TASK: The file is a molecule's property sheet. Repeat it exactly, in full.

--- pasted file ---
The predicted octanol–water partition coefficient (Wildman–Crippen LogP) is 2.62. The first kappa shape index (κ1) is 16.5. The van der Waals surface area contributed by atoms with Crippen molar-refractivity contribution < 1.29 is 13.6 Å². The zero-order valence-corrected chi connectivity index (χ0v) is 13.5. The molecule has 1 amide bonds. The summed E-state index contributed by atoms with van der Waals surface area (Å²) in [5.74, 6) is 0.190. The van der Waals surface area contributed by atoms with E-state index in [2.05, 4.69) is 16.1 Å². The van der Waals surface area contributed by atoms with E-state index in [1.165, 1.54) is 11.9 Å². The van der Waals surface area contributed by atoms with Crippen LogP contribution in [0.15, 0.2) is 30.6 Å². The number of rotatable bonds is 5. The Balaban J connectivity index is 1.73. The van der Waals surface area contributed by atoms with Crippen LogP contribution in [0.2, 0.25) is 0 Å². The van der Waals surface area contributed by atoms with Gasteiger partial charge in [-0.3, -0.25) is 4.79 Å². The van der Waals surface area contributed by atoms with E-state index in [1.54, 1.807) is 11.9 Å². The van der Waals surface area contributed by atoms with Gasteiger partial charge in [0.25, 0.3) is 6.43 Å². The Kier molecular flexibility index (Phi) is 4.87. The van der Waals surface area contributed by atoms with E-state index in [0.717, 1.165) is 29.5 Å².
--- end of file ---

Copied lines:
The predicted octanol–water partition coefficient (Wildman–Crippen LogP) is 2.62. The first kappa shape index (κ1) is 16.5. The van der Waals surface area contributed by atoms with Crippen molar-refractivity contribution < 1.29 is 13.6 Å². The zero-order valence-corrected chi connectivity index (χ0v) is 13.5. The molecule has 1 amide bonds. The summed E-state index contributed by atoms with van der Waals surface area (Å²) in [5.74, 6) is 0.190. The van der Waals surface area contributed by atoms with E-state index in [2.05, 4.69) is 16.1 Å². The van der Waals surface area contributed by atoms with E-state index in [1.165, 1.54) is 11.9 Å². The van der Waals surface area contributed by atoms with Crippen LogP contribution in [0.15, 0.2) is 30.6 Å². The number of rotatable bonds is 5. The Balaban J connectivity index is 1.73. The van der Waals surface area contributed by atoms with Crippen LogP contribution in [0.2, 0.25) is 0 Å². The van der Waals surface area contributed by atoms with Gasteiger partial charge in [-0.3, -0.25) is 4.79 Å². The van der Waals surface area contributed by atoms with E-state index in [1.54, 1.807) is 11.9 Å². The van der Waals surface area contributed by atoms with Gasteiger partial charge in [0.25, 0.3) is 6.43 Å². The Kier molecular flexibility index (Phi) is 4.87. The van der Waals surface area contributed by atoms with E-state index in [0.717, 1.165) is 29.5 Å².